The Pranksters had been holding parties at a house in the nearby town of La Honda, Calif., to see what would happen when people took LSD in a setting where there were no regulations or predetermined situations. At Kesey’s invitation, the Grateful Dead – as the Warlocks were now called – became the house band for these collective drug experiments, known as the Acid Tests. The Dead would play for hours as the Pranksters filmed the goings-on – everything from freakouts to religions revelations to group sex. The Acid Tests were meant to be acts of cultural, spiritual and psychic revolt, and their importance to the development of the Grateful Dead cannot be overestimated. The Dead’s music, Garcia later said, “had a real sense of proportion to the event” – which is to say that sometimes the groups playing would seem to overshadow the event, and at other times it would function as commentary or backdrop to the action of the event itself. Either way the band did not see itself as the star of the party; if there were stars, they were formed from the union of the music and musicians with the audience and the spirit and shape of what was happening from moment to moment – which meant that there was a blur between the performers, the event and the audience.
Consequently, the Acid Tests became the model for what would shortly become known as the Grateful Dead trip. In the years that followed, the Dead would never really forsake the philosophy of the Acid Tests. Right until the end, the band would encourage its audience to be involved with the music and the sense of fellowship that came from and fueled the music.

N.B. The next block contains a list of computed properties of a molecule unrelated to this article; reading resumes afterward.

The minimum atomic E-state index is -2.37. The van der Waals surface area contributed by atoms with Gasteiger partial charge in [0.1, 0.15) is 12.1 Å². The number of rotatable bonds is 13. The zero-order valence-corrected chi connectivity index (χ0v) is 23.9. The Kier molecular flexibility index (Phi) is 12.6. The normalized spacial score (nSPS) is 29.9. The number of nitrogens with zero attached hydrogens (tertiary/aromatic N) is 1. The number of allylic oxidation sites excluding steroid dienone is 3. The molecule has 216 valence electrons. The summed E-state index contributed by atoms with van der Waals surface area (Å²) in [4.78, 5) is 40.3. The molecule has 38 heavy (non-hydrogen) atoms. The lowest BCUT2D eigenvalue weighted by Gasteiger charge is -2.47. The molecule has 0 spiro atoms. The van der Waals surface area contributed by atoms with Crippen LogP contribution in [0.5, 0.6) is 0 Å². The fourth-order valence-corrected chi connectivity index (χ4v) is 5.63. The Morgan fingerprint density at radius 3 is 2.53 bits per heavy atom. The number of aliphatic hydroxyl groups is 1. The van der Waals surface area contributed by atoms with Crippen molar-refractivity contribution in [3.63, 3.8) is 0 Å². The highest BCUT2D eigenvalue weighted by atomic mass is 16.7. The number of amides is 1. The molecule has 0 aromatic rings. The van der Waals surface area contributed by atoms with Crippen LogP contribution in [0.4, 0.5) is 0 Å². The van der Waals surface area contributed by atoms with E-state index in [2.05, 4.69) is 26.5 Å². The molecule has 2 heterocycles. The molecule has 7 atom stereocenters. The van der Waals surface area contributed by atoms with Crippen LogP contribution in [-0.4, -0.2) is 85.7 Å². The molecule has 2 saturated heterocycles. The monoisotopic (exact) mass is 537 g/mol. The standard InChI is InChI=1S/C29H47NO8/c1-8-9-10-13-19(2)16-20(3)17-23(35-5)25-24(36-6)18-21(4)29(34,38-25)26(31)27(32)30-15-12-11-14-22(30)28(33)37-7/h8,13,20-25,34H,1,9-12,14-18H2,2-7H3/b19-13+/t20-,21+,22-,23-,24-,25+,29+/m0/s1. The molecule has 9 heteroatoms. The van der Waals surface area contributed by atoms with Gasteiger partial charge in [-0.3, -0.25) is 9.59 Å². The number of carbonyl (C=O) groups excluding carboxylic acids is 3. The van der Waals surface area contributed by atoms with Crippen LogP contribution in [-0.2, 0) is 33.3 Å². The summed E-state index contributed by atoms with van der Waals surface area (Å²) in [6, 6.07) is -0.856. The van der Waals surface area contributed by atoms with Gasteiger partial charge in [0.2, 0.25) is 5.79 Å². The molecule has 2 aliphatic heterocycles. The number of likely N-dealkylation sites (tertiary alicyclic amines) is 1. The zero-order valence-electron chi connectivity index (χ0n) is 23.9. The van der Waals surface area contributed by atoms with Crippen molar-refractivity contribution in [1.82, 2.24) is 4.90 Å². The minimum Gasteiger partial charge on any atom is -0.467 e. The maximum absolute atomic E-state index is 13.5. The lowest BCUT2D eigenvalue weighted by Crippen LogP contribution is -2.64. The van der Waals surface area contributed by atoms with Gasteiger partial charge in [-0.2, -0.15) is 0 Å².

By 1966, the spirit of the acid tests was spilling over into the streets and clubs of San Francisco – and well beyond. A new community of largely young people – many sharing similar ideals about drugs, music, politics and sex – had taken root in the city’s Haight-Ashbury district, a run-down but picturesque section of the city adjacent to Golden Gate Park, where the members of the Grateful Dead now shared a house. In addition, a thriving dub and dance-hall scene – dominated by Chet Helms’ Avalon Ballroom and Bill Graham’s Fillmore – had sprung up around the city, drawing the notice of the media, the police and various political forces.
The public scrutiny would in part eventually make life in the Haight difficult and risky. But there was also a certain boon that came from all the new publicity: The music and ethos of the San Francisco scene had begun to draw the interest of East Coast and British musicians and were starting to affect the thinking of artists like the Beatles and Bob Dylan – the same artists who only a year or two before had exerted such a major influence on groups like the Grateful Dead. For that matter, San Francisco bands were having an impact not just on pop and fashion styles but also on social mores and even the political dialogue of the times. Several other bands, of course, participated in the creation of this scene, and some – including Jefferson Airplane, Quicksilver Messenger Service, and Janis Joplin with Big Brother and the Holding Company – would make music as inventive and memorable as the Dead’s. In addition, nobody should underrate concert promoter Bill Graham’s importance to the adventure; he was an often acerbic character, but he would emerge as an invaluable and scrupulous caretaker of the community that he served.
Still, it was the Grateful Dead who became known as the “peoples’ band” – the band that cared about the following that it played to and that often staged benefits or free shows for the common good. And long after the Haight’s moment had passed, it would be the Grateful Dead – and the Dead alone among the original San Francisco bands – that would still exemplify the ideals of fraternity and compassion which most other ’60s-bred groups had long relinquished and many subsequent rock artists repudiated in favor of more corrosive ideals.